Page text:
Pro Stringer Issue 3 - 2017 rt 3 2017 | Page 19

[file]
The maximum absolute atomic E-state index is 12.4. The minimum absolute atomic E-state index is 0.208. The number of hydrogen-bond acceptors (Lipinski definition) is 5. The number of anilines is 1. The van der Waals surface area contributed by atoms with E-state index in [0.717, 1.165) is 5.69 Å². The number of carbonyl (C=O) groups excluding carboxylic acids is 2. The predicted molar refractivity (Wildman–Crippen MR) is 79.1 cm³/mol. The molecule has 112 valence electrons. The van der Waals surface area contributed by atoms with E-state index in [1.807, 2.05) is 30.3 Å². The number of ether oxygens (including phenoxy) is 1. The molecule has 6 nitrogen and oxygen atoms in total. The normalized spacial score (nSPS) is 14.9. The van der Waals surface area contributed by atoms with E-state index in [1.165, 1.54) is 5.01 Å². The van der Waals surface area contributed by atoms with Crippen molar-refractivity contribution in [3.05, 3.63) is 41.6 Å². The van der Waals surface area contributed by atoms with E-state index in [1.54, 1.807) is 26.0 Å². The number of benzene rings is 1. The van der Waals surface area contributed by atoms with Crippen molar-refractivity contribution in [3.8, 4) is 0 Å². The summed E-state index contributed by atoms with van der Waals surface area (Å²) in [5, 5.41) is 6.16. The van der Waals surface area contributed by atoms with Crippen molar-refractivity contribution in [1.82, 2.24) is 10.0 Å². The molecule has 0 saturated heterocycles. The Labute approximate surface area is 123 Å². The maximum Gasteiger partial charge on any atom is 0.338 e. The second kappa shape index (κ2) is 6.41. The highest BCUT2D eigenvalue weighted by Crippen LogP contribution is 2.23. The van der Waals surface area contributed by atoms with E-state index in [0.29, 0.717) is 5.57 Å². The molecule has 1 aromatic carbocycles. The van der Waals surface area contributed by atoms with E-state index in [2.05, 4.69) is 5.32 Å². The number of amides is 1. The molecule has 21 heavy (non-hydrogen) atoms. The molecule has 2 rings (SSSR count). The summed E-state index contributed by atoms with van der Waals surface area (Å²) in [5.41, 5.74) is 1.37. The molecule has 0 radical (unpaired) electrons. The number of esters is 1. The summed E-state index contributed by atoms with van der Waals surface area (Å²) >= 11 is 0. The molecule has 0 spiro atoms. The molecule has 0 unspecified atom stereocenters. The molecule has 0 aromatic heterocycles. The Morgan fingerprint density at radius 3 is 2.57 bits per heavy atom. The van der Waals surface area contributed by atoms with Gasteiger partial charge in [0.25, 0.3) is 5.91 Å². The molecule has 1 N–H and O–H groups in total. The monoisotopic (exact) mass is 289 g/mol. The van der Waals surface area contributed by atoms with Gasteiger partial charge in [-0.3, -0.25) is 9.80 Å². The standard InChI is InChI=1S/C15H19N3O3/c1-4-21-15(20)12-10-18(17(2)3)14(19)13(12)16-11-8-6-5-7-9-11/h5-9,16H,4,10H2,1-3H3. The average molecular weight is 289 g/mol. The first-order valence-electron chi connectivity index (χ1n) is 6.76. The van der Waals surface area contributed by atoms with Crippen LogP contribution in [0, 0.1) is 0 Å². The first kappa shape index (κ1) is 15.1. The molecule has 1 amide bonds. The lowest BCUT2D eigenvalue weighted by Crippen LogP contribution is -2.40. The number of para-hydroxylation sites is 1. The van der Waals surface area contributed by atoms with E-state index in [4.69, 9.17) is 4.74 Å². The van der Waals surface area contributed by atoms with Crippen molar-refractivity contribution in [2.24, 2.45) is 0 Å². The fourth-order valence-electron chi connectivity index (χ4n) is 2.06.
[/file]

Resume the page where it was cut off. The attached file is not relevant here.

Gabe Jaramillo day how to move with the proper technique. Starting by learning how to slide properly, placing the emphasis on how to stop using the inside leg and foot as an anchor, where the ankle has to rotate inwards, with flexibility, the emphasis was on having the entire side of the shoe and his socks full of clay to make sure he was getting very low and with wide base to control the upper body. That inside foot was the anchor, he had to keep it touching the ground so he could use the inside leg to recover quickly and with enough power to maximize the first recovery step. The key to move on Clay is to stop with balance and to recover with power. The more the players practice not only technique, tactically and movement on clay the more fa- miliarize they become. The physical conditioning program should also be tennis specific on that surface. Today players move very well on every surface, their movement technique is a clay court mentality, most top players today slide on hard courts to hit a wide ball, in the nineties players like Michael Chang used the muggle step to hit that shot. 3) How to become a succesfull player on clay court? My philosophy from the beginning of my career has been that players have to play on every sur- face to be able to become not only Champions but Stars. In the seventies and eighties there were players that only played or were good on one surface, the Spanish Armada of the eighties were top in the world ranking, but were not seated at Wimbledon because they were not good on that surface. All the juniors that I trained starting with Jimmy Arias, Aaron Krickstein that were hard court players became very good clay court players. I am a developmental coach, that means that I start working with the students an early age, usu- ally girls at nine years of age and boys at 12 maximum 13. I believe in working with talented play- ers with high volume and with a very clear plan that I put on writing, I call it periodization plan, it is done starting way in the future, at 18 years of age they have to be main draw of Grand Slams or they will most probably will continue playing college tennis. Then from that point I walk backwards one year at the time, writing specific goals, like tournament results, results donĀ“t lie and they show us the way, what are we doing right and what areas do we need to improve in all aspects of the game. Having a clear plan in writing to build a player is as essential as having a plan to build a house. When the talented players come to me, our first short time goal is to play the French Open Juniors, girls need to be playing at 15 boys at 16, that is the goal to make sure they are tracking correctly. The way the ITF junior calendar is scheduled makes that tournament our first priority, making the clay circuit in South America very important, so all juniors know from an early age that they have to play well on clay. All the players that I have made followed the same road with the exception of Monica Seles, she was a genius, with out a doubt the most talented player I ever coached. The most important part of their work out since they were very young was to play on clay as much as possible, strokes, drills, points matches and even more importantly was the physical condition- ing tennis specific so they will consider clay their bread and butter. Players that were not used to move on clay we started slowly teaching them first to stop by sliding, I tell the players to take advantage of the surface by sliding and recovering with out taking an extra step. The best exercise for this is throwing balls side to side where the ball that the coach roll has to pass between the players legs, only open stances are allowed, we use from eight to twelve balls. 19